A time of crisis is not just a time of anxiety and worry. It gives a chance, an opportunity, to choose well or to choose badly- Desmond Tutu

Today is the fifth day of the lockdown. Prime Minister Narendra Modi has declared 21 days lockdown amidst coronavirus pandemic all over the country starting from 24 March. The situation is quite grim. People are panic buying and many migrant workers are stranded in different parts of the country due to the unprecedented shutdown of transportation mediums.

When I sat on my desk to write the blog, India already had close to 1000 cases. I have no idea, by the time, I finish this blog, how many new coronavirus cases will be tested positive in India. As per an article published in The Print, India can see 30,000 Covid-19 deaths by May 2020 and there will not be any hospital beds left by June 2020.

Health has never been a priority for a diverse, heterogeneous and developing country like India. It can be ascertained with the fact that the first National Health Policy for India came in the year 1983 after 35 years of the existence of the Indian republic. Till now, we have seen only three National Health Policies in place, released in the years 1983, 2002 and 2017.

India still spends less than 2 % of GDP on health when it has 18% of the world’s population. Not only the country gave health a low priority but even the national political parties have relegated the health as a non-issue when it comes to policy priorities for the development of the country.

India has a very low Human Development Index (HDI) and high HDI rankings over the years. India was ranked 129 out of 189 countries in the 2019 Human Development Index rankings. Health (life expectancy at birth) is one of the three dimensions to decide HDI rankings. HDI has also stagnated in recent years despite India being the fastest growing economy of the world.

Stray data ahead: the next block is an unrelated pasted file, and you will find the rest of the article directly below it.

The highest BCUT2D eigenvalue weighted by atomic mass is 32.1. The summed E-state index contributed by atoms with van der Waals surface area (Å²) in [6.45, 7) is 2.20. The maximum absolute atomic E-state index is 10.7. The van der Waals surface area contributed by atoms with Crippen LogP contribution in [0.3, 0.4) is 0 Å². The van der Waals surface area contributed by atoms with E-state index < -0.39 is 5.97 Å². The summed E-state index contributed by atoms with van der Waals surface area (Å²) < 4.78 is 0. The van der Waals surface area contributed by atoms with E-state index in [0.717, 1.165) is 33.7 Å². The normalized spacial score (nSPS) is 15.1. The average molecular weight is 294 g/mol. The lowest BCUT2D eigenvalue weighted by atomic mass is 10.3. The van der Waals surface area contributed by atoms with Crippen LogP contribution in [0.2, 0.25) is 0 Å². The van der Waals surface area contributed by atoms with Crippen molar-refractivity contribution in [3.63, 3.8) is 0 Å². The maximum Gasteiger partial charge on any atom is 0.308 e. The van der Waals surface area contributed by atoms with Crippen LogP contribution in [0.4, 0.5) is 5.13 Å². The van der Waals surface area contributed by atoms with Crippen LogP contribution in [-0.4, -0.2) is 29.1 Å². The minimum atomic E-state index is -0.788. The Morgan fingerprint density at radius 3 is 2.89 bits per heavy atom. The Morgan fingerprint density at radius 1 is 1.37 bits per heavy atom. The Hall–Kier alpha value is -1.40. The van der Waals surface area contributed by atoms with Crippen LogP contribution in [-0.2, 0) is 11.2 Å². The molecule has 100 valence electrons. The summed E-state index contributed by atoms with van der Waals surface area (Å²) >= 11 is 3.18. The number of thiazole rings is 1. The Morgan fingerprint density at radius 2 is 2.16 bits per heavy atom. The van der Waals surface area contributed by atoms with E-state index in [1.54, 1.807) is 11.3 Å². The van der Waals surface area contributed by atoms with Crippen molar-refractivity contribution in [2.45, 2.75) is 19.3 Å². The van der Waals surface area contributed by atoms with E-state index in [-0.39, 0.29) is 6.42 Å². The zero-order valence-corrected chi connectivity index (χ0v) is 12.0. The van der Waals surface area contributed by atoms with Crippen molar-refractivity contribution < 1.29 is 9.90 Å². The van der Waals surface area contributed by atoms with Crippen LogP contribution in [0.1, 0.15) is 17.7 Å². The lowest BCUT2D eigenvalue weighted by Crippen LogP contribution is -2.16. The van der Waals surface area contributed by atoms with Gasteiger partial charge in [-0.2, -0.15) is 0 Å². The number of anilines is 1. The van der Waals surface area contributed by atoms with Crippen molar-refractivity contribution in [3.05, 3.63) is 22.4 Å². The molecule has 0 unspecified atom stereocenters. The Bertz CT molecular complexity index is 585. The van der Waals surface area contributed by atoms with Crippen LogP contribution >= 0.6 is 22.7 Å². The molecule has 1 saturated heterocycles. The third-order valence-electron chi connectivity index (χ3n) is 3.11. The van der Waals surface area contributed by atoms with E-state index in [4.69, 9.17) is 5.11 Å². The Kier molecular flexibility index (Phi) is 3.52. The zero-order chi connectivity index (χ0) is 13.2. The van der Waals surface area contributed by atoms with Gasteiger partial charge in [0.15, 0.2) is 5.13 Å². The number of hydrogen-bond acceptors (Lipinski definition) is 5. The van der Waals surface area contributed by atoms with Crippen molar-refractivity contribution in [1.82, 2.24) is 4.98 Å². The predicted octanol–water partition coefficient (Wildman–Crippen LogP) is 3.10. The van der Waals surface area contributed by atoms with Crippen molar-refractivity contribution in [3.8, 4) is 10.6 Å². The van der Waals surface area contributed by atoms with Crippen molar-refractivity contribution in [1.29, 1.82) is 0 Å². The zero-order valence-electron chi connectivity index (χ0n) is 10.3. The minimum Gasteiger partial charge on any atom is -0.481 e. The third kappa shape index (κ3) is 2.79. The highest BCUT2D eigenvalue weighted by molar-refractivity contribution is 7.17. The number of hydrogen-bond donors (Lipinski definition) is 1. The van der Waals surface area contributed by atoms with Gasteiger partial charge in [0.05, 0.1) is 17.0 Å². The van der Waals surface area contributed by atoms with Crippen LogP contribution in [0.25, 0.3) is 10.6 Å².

The primary health care infrastructure of the country is in shambles due to a lack of financing and an acute shortage of medical personnel. 65% of health expenditure is out of pocket and some 57 million people are sent to poverty every year due to this expenditure. India has a severe shortage of trained medical professionals. As per the Economic Survey 2019-20, the doctor-population ratio is 1:1456 against the WHO recommendation of 1:1000. The largest number of malnutrition children are found in India.

The substandard performance of India’s healthcare system is out in the public amidst the coronavirus outbreak. However, this crisis is an opportunity for India to make India’s healthcare system one of the best in the world. Systematic overhauling of health infrastructure is the need of the hour. Heath as an issue needs to be prioritized. It needs to become a priority politically, economically and socially.

Politically, ‘right to health’ needs to be recognized as the fundamental right through an act of Parliament. Some of the Indian states have better healthcare indicators. Heath is a state subject under the Constitution of India. Therefore, best practices from these states need to be replicated across India. Panchayati Raj Institutions can play a major role in providing leadership to deal with any health crisis.

Economically, health expenditure to India’s GDP should reflect the proportion of the population living in India. The current expenditure is inadequate. The Government of India (GoI) must increase its expenditure at least 5 % of its GDP from this year itself. Other measures like public-private partnerships, increasing health penetration etc. should go on simultaneously.

Socially, awareness towards cleanliness, sanitation, and hygiene needs to increase in our country. Maintaining hygiene and cleanliness should be declared as ‘issue of national importance’. People should also vote for those representatives who give importance to the issues of education, health, employment, etc.

This is high time to realize the value of health as we can see, how the coronavirus outbreak has affected every aspect of human lives. Health is one of the most important ingredients in the ‘human development approach’. Healthy human beings can only bring overall development and growth in the world.

This coronavirus pandemic is an opportunity for India to create a world-class health infrastructure, strengthen public institutions, adopt best practices from other countries, increase public health expenditure by 5 % of its GDP, and declare “right to health” as a fundamental right for the people of India.

These are personal views of the author. 

(Author is Director of Advocacy at Center for Law & Policy Research, Bengaluru. She tweets at ritambhara4